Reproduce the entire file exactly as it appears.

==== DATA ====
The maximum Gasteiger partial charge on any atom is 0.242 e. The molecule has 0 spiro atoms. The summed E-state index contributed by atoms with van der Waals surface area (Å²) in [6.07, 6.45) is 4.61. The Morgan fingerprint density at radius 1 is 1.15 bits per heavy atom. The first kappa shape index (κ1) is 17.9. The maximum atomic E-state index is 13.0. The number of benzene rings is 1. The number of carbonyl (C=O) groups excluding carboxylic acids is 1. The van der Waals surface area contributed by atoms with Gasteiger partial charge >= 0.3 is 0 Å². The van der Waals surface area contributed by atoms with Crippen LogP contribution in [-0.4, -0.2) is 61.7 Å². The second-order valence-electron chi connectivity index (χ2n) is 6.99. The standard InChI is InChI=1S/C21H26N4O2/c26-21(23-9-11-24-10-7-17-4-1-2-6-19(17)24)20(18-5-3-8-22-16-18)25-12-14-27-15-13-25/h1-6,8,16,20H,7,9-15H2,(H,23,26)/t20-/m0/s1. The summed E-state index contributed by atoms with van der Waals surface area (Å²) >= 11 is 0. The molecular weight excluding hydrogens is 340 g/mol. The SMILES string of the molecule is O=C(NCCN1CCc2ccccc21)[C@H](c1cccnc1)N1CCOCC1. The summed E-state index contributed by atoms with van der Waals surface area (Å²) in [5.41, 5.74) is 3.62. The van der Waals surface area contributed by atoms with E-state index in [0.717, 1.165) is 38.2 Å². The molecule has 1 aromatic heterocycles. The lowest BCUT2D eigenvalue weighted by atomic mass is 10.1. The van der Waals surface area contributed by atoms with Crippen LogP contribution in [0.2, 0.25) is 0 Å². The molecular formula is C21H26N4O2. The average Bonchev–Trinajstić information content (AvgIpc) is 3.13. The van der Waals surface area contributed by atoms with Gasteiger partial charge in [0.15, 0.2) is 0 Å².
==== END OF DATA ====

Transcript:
The maximum Gasteiger partial charge on any atom is 0.242 e. The molecule has 0 spiro atoms. The summed E-state index contributed by atoms with van der Waals surface area (Å²) in [6.07, 6.45) is 4.61. The Morgan fingerprint density at radius 1 is 1.15 bits per heavy atom. The first kappa shape index (κ1) is 17.9. The maximum atomic E-state index is 13.0. The number of benzene rings is 1. The number of carbonyl (C=O) groups excluding carboxylic acids is 1. The van der Waals surface area contributed by atoms with Gasteiger partial charge >= 0.3 is 0 Å². The van der Waals surface area contributed by atoms with Crippen LogP contribution in [-0.4, -0.2) is 61.7 Å². The second-order valence-electron chi connectivity index (χ2n) is 6.99. The standard InChI is InChI=1S/C21H26N4O2/c26-21(23-9-11-24-10-7-17-4-1-2-6-19(17)24)20(18-5-3-8-22-16-18)25-12-14-27-15-13-25/h1-6,8,16,20H,7,9-15H2,(H,23,26)/t20-/m0/s1. The summed E-state index contributed by atoms with van der Waals surface area (Å²) >= 11 is 0. The molecular weight excluding hydrogens is 340 g/mol. The SMILES string of the molecule is O=C(NCCN1CCc2ccccc21)[C@H](c1cccnc1)N1CCOCC1. The summed E-state index contributed by atoms with van der Waals surface area (Å²) in [5.41, 5.74) is 3.62. The van der Waals surface area contributed by atoms with E-state index in [0.717, 1.165) is 38.2 Å². The molecule has 1 aromatic heterocycles. The lowest BCUT2D eigenvalue weighted by atomic mass is 10.1. The van der Waals surface area contributed by atoms with Crippen LogP contribution in [0.2, 0.25) is 0 Å². The molecular formula is C21H26N4O2. The average Bonchev–Trinajstić information content (AvgIpc) is 3.13. The van der Waals surface area contributed by atoms with Gasteiger partial charge in [0.15, 0.2) is 0 Å².